This doesn't answer OP's question, but it addresses the confusion another answerer here has.
He said in his answer "best is a noun in I did the best I could, but an adjective in I did the best thing I could".
I strongly oppose that conclusion. In my opinion best is an adjective both in I did the best I could and in I did the best thing I could.
Here are the reasons -
- A noun can't be modified by an adverb (A noun phrase can, but we are talking about only noun not the noun phrase). An adjective, however, can be pre-modified by an adverb like very.
This time they cared enough to serve the very poor.
See in the sentence above poor, though, seems like a noun. But it's actually not. How poor? very. The adverb very pre-modifies an adjective. So poor is not a noun.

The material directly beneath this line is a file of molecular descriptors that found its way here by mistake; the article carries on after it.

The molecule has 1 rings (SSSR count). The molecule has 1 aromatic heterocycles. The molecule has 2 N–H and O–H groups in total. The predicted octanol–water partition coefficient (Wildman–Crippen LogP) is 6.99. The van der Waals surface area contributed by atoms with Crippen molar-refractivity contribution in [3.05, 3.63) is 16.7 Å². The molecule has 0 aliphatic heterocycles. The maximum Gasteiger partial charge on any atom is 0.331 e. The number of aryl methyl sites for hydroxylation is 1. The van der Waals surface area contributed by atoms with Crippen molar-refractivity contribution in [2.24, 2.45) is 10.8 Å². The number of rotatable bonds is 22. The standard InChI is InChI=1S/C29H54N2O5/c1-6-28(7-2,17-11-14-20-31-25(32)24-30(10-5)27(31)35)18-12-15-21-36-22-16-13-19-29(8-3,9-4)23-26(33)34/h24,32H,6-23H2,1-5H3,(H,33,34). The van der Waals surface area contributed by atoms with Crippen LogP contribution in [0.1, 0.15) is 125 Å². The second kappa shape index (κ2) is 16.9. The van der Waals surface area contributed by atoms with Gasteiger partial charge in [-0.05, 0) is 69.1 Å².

She is the most beautiful of them.
Here beautiful is not a noun. most beautiful is the superlative form of the adjective beautiful.
Similarly, in OP's quoted sentence best is an adjective.
ANSWER TO OP -
I did the best (that) I could (do).
The mention of do here is optional. Similarly optional is the mention of relativizer in the relative construction - (that) I could (do).
The antecedent here is the noun phrase (NP) - the best.
Now it's a different type of noun phrase where the head of the noun phrase is fused with its internal modifiers. Such NPs are called Fused-head NP.
I did [the best] [(that) I could (do) ___].